The OAG statement said that Karimova had come under suspicion following the arrest in July 2012 of two Uzbek nationals in Geneva and the subsequent opening of a money-laundering probe in Switzerland targeting four Karimova associates.
Karimova could not at the time be made a suspect because of the “diplomatic immunity she benefited from until last summer,” the OAG said. She was made a formal suspect on September 16, after losing her immunity last July along with her post as Uzbekistan’s ambassador to the UN in Geneva.
The money-laundering probe is focused on “acts presumed illicit having taken place in the telecommunications market in Uzbekistan,” which are considered the “initial breaches” of the law in the Swiss money-laundering case, the statement added.
Four executives have been dismissed from Nordic telecoms giant TeliaSonera amid an ongoing corruption investigation in Sweden that has come uncomfortably close to Gulnara Karimova, the scandal-hit daughter of Uzbek President Islam Karimov.
“The Board’s conclusion is that some senior employees no longer have the trust of the Board,” Marie Ehrling, its chairwoman, said in a statement posted on TeliaSonera’s website on November 29. “Therefore they have been notified that their employment with TeliaSonera will be terminated and they will leave their position effective immediately.”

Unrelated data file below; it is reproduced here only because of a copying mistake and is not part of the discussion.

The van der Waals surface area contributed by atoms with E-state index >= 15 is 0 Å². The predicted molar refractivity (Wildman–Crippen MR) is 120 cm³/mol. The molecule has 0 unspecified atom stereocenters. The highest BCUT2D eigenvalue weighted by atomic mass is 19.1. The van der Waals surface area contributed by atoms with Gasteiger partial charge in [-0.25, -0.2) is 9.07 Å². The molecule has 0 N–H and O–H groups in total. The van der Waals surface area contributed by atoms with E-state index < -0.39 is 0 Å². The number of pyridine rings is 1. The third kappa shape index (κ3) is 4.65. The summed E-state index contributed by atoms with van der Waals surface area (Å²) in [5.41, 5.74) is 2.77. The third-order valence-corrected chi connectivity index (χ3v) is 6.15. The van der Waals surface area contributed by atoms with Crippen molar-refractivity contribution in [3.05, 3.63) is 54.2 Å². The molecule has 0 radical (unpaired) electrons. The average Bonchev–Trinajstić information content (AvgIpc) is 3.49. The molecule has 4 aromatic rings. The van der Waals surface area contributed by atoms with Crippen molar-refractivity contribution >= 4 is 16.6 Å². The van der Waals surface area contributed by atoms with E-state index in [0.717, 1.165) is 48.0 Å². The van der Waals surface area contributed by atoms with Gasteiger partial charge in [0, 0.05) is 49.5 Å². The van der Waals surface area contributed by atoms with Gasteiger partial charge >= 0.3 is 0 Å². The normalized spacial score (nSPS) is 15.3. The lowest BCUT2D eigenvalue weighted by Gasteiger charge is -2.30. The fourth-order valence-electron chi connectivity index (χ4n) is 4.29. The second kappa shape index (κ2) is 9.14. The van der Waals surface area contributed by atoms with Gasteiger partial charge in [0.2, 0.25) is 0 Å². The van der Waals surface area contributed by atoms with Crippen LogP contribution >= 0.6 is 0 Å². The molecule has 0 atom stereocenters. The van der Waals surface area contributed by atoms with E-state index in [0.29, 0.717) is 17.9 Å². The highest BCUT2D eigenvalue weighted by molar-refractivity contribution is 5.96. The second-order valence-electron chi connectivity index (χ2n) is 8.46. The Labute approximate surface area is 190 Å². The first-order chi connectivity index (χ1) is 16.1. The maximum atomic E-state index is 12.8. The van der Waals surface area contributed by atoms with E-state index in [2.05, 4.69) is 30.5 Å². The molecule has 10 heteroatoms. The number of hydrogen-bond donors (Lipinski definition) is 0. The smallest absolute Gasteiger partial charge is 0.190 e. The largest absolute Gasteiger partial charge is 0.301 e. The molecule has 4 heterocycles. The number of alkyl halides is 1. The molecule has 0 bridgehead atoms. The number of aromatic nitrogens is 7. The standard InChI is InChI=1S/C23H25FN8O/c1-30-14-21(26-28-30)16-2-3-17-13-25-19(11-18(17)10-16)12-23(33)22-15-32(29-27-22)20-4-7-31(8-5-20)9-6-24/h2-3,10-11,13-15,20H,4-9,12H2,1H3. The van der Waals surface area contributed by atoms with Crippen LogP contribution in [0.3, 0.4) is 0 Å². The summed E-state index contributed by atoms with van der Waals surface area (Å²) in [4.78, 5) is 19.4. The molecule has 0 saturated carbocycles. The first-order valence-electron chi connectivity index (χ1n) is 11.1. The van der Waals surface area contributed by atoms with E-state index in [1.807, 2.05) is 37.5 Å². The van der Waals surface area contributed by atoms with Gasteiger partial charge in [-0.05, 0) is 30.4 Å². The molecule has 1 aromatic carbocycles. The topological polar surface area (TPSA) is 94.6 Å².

The dismissals come amid repercussions from an ongoing corruption probe that Swedish police opened in September 2012 into claims that the Swedish-Finnish telecoms giant paid hundreds of millions of dollars in bribes to enter Uzbekistan’s telecoms market.
The probe forced the resignation of CEO Lars Nyberg in February, and now four more heads have rolled. The company did not name them all but said in a second statement on November 29 that Chief Financial Officer Per-Arne Blomquist would “leave his position effective immediately.” The Financial Times reported that Tero Kivisaari, the company’s former head of the Eurasia division, was another of the fired employees.
Scandal-plagued Nordic telecom giant TeliaSonera has distanced itself from its local subsidiary in Uzbekistan, Ucell, after Ucell sponsored an event hosted by Gulnara Karimova, the controversial daughter of the country’s strongman.
Ucell sponsored a concert this week marking the opening of Karimova’s annual weeklong arts, music, and fashion extravaganza, Style.uz.
That’s likely a little embarrassing for TeliaSonera, which is embroiled in a corruption investigation in Sweden, accused of paying over $300 million in bribes to a Karimova associate for access to Uzbekistan’s telecoms market.
A spokesperson for TeliaSonera confirmed that Ucell had sponsored the event but stressed the decision was taken locally without its involvement, Sweden’s The Local website said on October 24. "Ucell contributes to projects meant to contribute to Uzbek society," The Local quoted the TeliaSonera representative as telling the TT news agency. TeliaSonera did not disclose the amount of money Ucell had paid for Karimova's bash, which is billed as a charity fundraiser, The Local said.
In February, an audit unearthed no evidence of corruption, but found TeliaSonera had not employed adequate safeguards when entering as opaque an environment as Uzbekistan, which Transparency International ranks as 170 out of 174 on its Corruption Perceptions Index.